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Did ex-Vogue editor Alexandra Shulman hit out at Edward Enninful and Naomi Campbell?

Shulman’s article on what makes a great editor seems a thinly veiled swipe at successor Enninful, while her comments on lazy contributing editors could be in retaliation to Campbell’s criticisms on diversity during her tenure

PUBLISHED : Monday, 09 October, 2017, 8:00pm
UPDATED : Monday, 09 October, 2017, 8:00pm

Former British Vogue editor Alexandra Shulman has hit out at what she described as a new guard of fashion editors, who she said were no longer magazine journalists but instead “celebrities or fashion personalities with substantial social media followings”.

Her remarks appear to be a thinly veiled swipe at her successor, Edward Enninful, who frequently shares pictures of himself with Naomi Campbell, Kate Moss and other leading fashion models across a string of websites.

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Writing for the Business of Fashion website, Shulman asked the question: “what makes a great magazine editor?” She concluded that editing was “certainly not a job for someone who doesn’t wish to put in the hours and thinks that the main part of their job is being photographed in a series of designer clothes with a roster of famous friends”.

Shulman did not mention anybody by name but her comments emerged amid signs of a growing rift between her and her successor at the influential magazine, which she edited for more than 25 years.

In August, Naomi Campbell, a friend of Enninful’s, criticised the lack of diversity at British Vogue under Shulman’s tenure by posting a photo of the magazine’s staff under her leadership. It showed there were no black employees in a workforce of around 50. She also thanked Enninful for appointing her as a contributing editor to the magazine.

However, in her article, Shulman questioned the value of appointing high-profile “contributing editors”, asking again whether they were prepared to work hard enough to justify their status.

Shulman wrote: “It has been interesting and educative to see over the years which of the more dilettante or famous contributors really put some effort into their contributions and which liked the idea of an association to the magazine without the tedious business of actually doing any work.”

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Enninful, the first male editor appointed at British Vogue in its 101-year history, started the job in August, replacing the privately educated Shulman, who had run the title since 1992. Born in Ghana and raised in London, he is an outspoken advocate for more diversity in fashion. He was previously a style director at magazines including W and i-D, where he befriended Campbell and Moss.

Since Shulman’s departure, several senior editors have left the Condé Nast-owned title in what appeared to be a clear-out orchestrated by her successor. Lucinda Chambers, the outgoing fashion director, gave an angry interview in which she said she had been fired and that the clothes in the magazine had become “irrelevant”.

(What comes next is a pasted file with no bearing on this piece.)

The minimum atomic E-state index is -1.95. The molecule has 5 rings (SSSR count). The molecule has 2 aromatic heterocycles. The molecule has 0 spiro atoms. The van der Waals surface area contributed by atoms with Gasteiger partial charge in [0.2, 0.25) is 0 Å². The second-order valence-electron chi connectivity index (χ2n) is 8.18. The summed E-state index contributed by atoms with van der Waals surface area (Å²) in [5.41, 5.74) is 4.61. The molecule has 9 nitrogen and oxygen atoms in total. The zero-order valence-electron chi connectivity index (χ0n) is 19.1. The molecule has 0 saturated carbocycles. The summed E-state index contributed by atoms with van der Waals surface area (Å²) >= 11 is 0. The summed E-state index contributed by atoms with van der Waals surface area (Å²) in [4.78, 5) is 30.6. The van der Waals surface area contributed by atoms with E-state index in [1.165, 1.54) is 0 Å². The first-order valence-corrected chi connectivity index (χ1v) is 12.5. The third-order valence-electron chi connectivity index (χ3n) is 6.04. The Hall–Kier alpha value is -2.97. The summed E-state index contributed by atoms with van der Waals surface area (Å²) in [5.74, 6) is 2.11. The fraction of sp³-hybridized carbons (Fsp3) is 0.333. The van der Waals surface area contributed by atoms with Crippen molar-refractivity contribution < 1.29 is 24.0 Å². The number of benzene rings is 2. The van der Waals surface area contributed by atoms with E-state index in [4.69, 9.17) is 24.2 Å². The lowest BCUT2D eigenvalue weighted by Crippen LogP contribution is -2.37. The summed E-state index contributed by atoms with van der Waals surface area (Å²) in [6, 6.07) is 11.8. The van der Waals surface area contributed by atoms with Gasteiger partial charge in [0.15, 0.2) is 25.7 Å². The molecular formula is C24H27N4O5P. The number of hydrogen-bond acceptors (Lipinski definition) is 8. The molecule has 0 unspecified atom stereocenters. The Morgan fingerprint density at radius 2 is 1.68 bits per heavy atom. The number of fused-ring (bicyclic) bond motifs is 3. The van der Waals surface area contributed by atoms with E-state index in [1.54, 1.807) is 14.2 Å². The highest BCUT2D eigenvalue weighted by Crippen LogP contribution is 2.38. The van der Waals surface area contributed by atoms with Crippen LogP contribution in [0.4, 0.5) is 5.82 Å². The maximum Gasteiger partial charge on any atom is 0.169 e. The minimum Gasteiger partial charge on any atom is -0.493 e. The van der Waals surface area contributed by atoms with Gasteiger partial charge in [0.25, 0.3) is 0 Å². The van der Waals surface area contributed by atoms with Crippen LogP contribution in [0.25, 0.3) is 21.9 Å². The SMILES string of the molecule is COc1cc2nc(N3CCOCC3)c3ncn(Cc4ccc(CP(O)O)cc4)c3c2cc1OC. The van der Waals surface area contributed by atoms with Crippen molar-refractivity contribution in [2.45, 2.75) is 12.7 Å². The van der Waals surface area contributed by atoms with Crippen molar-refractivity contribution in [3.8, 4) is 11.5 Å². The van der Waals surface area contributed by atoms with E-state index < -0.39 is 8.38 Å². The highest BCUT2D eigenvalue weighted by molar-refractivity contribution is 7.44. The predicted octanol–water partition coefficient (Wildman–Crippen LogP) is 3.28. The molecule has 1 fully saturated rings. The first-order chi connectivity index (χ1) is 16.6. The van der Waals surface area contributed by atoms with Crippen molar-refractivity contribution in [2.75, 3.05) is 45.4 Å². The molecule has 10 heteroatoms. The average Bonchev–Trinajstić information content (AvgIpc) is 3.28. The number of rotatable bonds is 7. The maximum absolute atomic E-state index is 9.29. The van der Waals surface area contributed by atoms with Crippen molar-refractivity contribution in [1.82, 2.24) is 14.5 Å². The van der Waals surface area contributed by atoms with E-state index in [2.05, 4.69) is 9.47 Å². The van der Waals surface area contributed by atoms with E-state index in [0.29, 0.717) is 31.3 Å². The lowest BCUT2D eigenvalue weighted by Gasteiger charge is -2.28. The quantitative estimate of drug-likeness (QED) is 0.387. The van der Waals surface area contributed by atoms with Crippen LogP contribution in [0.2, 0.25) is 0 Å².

But Shulman complained that the printed magazine was being starved of resources while its publisher was switching its focus towards digital content. She warned that British Vogue was in danger of losing some of its identity because “a massive investment” was being made in “a digital hub to service titles internationally with an element of one-size-fits-all content”.

[Staff were] all so excited about this new chapter [under Enninful] – and the reality is like working on the set of Zoolander
British Vogue insider

Shulman said that while “the digital curveball thrown at print is powerful”, that “doesn’t mean that magazine brands don’t require editors who actually edit … who sweat the small stuff”. She said that British Vogue and titles like it would otherwise be at risk of “chasing clickbait that is mirrored in a zillion websites and cravenly following a small pool of short-term celebrity names”.

Shulman dedicates much of her article to defending the importance and value of print magazines over digital, describing them as “not only information and entertainment but also image-defining accessories, endowing the buyer with membership of a certain tribe when carried or even placed on a coffee table or kitchen counter”.

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Condé Nast declined to comment on Shulman’s article. However, a source with knowledge of British Vogue also claimed that staff were concerned about their jobs under the Enninful regime, which they said was overly focused on celebrity figures.

The insider said that staff were “all so excited about this new chapter – and the reality is like working on the set of Zoolander. Hardworking staff … are being culled to free up cash for lavish shoots and celebrity appointments. Alexandra Shulman’s column is sadly spot on. In terms of positives, they’re very glad to see a genuine diversity of models and talent being represented in the upcoming issue.”

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Others, though, have taken Enninful’s side. A blogger writing for The Spectator under the pseudonym Pea Priestly has been highly critical of Shulman’s editorship, claiming it will be “defined by mediocrity, idiocy and flip-flops” and that British Vogue was “borderline racist” during her reign – because it had only two covers featuring solo black models since 2002. The blogger also said that Enninful’s first act should be “to get rid of the whole anaemic team – every last Sloaney sloth”, referring to fashionable young upper-middle or upper-class staff not pulling their weight.